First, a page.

Hello, Creatives! Jay here. Earlier this month, I held my first ever free social media class in the City of Sunderland; “Social Media 101”.
If you live near Sunderland, UK, feel free to join – “Social Media 101” is every 2nd Wednesday of the month, held in Holmeside Coffee. It’s informal, and a change to learn from each other over good coffee & good food.
I’ve been teaching “Introduction to Social Media” at the University of Sunderland since January this year (given the opportunity to branch out from radio production), and it’s been a really rewarding experience. I’ve both learned [and taught] a great deal about the theories behind how to increase engagement across your social media platforms.
A very quick Google will help you pick up dozens of skills for getting the most out of services; Twitter, Facebook, Instagram. Here’s my first contribution to that online conversation.
1) “Reply All”
If you haven’t heard of internet heavyweight Gary Vaynerchuck, now’s the time.
This talk by Gary Vaynerchuck may be from 2011, but it’s probably one of the most important speeches you can ever watch about social media engagement:
If people are talking about you, your creative projects, or your products, social media exists for you to take advantage of that. We’re at a unique point in history where you can interact with people like never before. Take advantage of that. And if they’re not, join in those online conversations.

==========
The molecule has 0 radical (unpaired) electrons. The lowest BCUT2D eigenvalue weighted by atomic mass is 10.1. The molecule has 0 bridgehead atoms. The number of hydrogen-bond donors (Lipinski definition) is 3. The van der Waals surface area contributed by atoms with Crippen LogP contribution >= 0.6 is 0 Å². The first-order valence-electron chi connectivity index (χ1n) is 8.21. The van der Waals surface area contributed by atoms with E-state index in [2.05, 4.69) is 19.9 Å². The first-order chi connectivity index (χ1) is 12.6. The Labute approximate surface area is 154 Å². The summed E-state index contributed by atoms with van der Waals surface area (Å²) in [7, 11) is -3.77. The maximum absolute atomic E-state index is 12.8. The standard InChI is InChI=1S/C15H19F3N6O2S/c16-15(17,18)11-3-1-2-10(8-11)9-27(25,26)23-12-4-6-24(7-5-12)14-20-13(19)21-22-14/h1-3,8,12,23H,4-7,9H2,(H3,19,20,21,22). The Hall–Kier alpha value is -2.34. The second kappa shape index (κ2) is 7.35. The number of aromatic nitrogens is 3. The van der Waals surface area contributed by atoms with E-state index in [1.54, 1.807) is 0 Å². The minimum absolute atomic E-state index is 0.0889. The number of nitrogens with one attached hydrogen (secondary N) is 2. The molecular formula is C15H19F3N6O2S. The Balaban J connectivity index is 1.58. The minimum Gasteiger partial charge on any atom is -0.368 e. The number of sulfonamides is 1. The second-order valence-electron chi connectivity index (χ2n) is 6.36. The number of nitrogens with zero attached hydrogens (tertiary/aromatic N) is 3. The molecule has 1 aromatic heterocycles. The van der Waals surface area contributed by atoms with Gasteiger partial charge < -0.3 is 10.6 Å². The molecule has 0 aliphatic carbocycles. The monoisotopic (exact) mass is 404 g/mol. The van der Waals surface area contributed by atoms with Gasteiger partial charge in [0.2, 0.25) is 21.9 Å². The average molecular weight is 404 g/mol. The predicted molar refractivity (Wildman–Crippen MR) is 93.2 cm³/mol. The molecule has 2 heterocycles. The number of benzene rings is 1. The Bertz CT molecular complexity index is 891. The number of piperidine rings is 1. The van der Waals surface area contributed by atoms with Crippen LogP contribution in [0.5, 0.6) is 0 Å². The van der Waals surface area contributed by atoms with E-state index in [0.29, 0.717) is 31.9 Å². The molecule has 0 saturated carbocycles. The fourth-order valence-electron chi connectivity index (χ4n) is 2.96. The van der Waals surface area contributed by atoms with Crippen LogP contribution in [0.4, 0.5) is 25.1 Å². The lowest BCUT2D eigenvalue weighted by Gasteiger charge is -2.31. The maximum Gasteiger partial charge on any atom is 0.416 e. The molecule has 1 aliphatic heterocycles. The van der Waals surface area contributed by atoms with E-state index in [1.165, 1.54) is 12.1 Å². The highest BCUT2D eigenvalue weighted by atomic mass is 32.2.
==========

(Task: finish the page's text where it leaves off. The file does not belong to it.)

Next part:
“Meeting people for the first time, the usual ice breaker is “What do you do?” Since I gave up my full time job I can now proudly proclaim “Writer.” But then the inevitable follow up comes; “Are you published?” Instead of answering in the affirmative, I usually mumble “Self published” as if it’s something to be ashamed of.
“We’ve come a long way since the days of vanity publishing and being self published is something to be proud of, yet there is still that nagging doubt that you aren’t a writer until a ‘proper publisher’ has noticed you.”
Regular listeners to the 99% Perspiration Podcast might remember Alan Parkinson from episode 16 of season 1. Back then, Sunderland-based novelist Alan was juggling writing around his full-time office job, filling his early morning and evenings to unleash his creativity in ways he couldn’t during the day. Fast-forward to now, and with a third novel nearing completion, self-published author Alan has traded in his full-time managerial office job to write novels full time. He’s taken the plunge a lot of people dream of doing.
If you’re an emerging writer or author, read on. Alan’s sharing his advice on self-publishing. The pitfalls, the triumphs, and everything in between.
Meet Robert Cudmore, one half of YAP Audio Production, along with Matthew McLean. They’re the audio drama production company behind “Aftermath & Other Audio Drama Stories” which tells tales of the post-apocalyptic, horror, sci-fi and comedy; now blending their two-series post-apocalyptic drama Aftermath with a series of short, one-off pieces.
Ryan Watson, who runs the Juice Festival Blog, wanted to find out more.